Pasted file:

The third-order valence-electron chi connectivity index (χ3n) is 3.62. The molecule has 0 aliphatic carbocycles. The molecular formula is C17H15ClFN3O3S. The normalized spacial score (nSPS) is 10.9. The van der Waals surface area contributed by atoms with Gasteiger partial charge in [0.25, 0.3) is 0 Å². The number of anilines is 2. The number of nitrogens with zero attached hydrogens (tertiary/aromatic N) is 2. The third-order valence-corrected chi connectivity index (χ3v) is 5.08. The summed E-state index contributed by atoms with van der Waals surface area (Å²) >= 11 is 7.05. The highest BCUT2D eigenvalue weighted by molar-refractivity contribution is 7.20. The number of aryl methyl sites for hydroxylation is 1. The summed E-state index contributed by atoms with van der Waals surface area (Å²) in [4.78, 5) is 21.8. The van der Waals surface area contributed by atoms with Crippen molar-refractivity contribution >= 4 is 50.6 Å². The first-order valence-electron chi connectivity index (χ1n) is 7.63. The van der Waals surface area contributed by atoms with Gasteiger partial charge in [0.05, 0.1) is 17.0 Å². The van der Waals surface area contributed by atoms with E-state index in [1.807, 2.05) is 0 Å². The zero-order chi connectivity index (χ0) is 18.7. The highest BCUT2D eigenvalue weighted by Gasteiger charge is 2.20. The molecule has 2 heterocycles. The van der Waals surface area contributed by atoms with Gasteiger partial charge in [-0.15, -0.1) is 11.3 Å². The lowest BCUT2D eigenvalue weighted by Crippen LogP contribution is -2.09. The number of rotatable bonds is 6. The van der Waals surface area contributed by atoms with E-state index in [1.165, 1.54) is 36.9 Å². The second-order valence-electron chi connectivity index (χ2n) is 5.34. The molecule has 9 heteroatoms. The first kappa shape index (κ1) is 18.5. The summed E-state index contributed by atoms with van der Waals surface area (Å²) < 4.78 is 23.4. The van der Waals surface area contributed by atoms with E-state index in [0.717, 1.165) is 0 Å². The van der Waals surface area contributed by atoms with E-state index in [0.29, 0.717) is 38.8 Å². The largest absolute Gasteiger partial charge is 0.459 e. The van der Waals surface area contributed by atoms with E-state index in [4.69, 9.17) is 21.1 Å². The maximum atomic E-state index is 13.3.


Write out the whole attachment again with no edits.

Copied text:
The third-order valence-electron chi connectivity index (χ3n) is 3.62. The molecule has 0 aliphatic carbocycles. The molecular formula is C17H15ClFN3O3S. The normalized spacial score (nSPS) is 10.9. The van der Waals surface area contributed by atoms with Gasteiger partial charge in [0.25, 0.3) is 0 Å². The number of anilines is 2. The number of nitrogens with zero attached hydrogens (tertiary/aromatic N) is 2. The third-order valence-corrected chi connectivity index (χ3v) is 5.08. The summed E-state index contributed by atoms with van der Waals surface area (Å²) >= 11 is 7.05. The highest BCUT2D eigenvalue weighted by molar-refractivity contribution is 7.20. The number of aryl methyl sites for hydroxylation is 1. The summed E-state index contributed by atoms with van der Waals surface area (Å²) in [4.78, 5) is 21.8. The van der Waals surface area contributed by atoms with Crippen molar-refractivity contribution >= 4 is 50.6 Å². The first-order valence-electron chi connectivity index (χ1n) is 7.63. The van der Waals surface area contributed by atoms with Gasteiger partial charge in [0.05, 0.1) is 17.0 Å². The van der Waals surface area contributed by atoms with E-state index in [1.807, 2.05) is 0 Å². The zero-order chi connectivity index (χ0) is 18.7. The highest BCUT2D eigenvalue weighted by Gasteiger charge is 2.20. The molecule has 2 heterocycles. The van der Waals surface area contributed by atoms with Gasteiger partial charge in [-0.15, -0.1) is 11.3 Å². The lowest BCUT2D eigenvalue weighted by Crippen LogP contribution is -2.09. The number of rotatable bonds is 6. The van der Waals surface area contributed by atoms with E-state index in [1.165, 1.54) is 36.9 Å². The second-order valence-electron chi connectivity index (χ2n) is 5.34. The molecule has 9 heteroatoms. The first kappa shape index (κ1) is 18.5. The summed E-state index contributed by atoms with van der Waals surface area (Å²) < 4.78 is 23.4. The van der Waals surface area contributed by atoms with E-state index in [0.717, 1.165) is 0 Å². The van der Waals surface area contributed by atoms with E-state index in [0.29, 0.717) is 38.8 Å². The largest absolute Gasteiger partial charge is 0.459 e. The van der Waals surface area contributed by atoms with E-state index in [4.69, 9.17) is 21.1 Å². The maximum atomic E-state index is 13.3.